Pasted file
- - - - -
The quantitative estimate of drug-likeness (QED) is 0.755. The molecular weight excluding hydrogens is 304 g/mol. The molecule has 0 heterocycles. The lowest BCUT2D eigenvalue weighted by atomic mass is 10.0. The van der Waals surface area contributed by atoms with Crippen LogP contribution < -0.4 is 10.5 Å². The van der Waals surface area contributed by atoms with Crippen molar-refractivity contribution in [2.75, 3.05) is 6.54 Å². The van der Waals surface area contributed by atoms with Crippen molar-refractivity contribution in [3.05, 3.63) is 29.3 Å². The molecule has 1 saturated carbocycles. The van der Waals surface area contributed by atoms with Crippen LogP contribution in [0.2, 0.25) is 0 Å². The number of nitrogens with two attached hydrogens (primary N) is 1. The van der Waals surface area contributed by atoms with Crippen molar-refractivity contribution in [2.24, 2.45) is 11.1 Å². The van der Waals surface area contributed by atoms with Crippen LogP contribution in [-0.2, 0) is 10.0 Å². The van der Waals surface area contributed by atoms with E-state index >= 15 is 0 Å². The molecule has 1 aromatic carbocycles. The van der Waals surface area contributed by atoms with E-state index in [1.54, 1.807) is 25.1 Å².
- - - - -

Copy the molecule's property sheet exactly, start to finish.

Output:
The quantitative estimate of drug-likeness (QED) is 0.755. The molecular weight excluding hydrogens is 304 g/mol. The molecule has 0 heterocycles. The lowest BCUT2D eigenvalue weighted by atomic mass is 10.0. The van der Waals surface area contributed by atoms with Crippen LogP contribution < -0.4 is 10.5 Å². The van der Waals surface area contributed by atoms with Crippen molar-refractivity contribution in [2.75, 3.05) is 6.54 Å². The van der Waals surface area contributed by atoms with Crippen molar-refractivity contribution in [3.05, 3.63) is 29.3 Å². The molecule has 1 saturated carbocycles. The van der Waals surface area contributed by atoms with Crippen LogP contribution in [0.2, 0.25) is 0 Å². The number of nitrogens with two attached hydrogens (primary N) is 1. The van der Waals surface area contributed by atoms with Crippen molar-refractivity contribution in [2.24, 2.45) is 11.1 Å². The van der Waals surface area contributed by atoms with Crippen LogP contribution in [-0.2, 0) is 10.0 Å². The van der Waals surface area contributed by atoms with E-state index >= 15 is 0 Å². The molecule has 1 aromatic carbocycles. The van der Waals surface area contributed by atoms with E-state index in [1.54, 1.807) is 25.1 Å².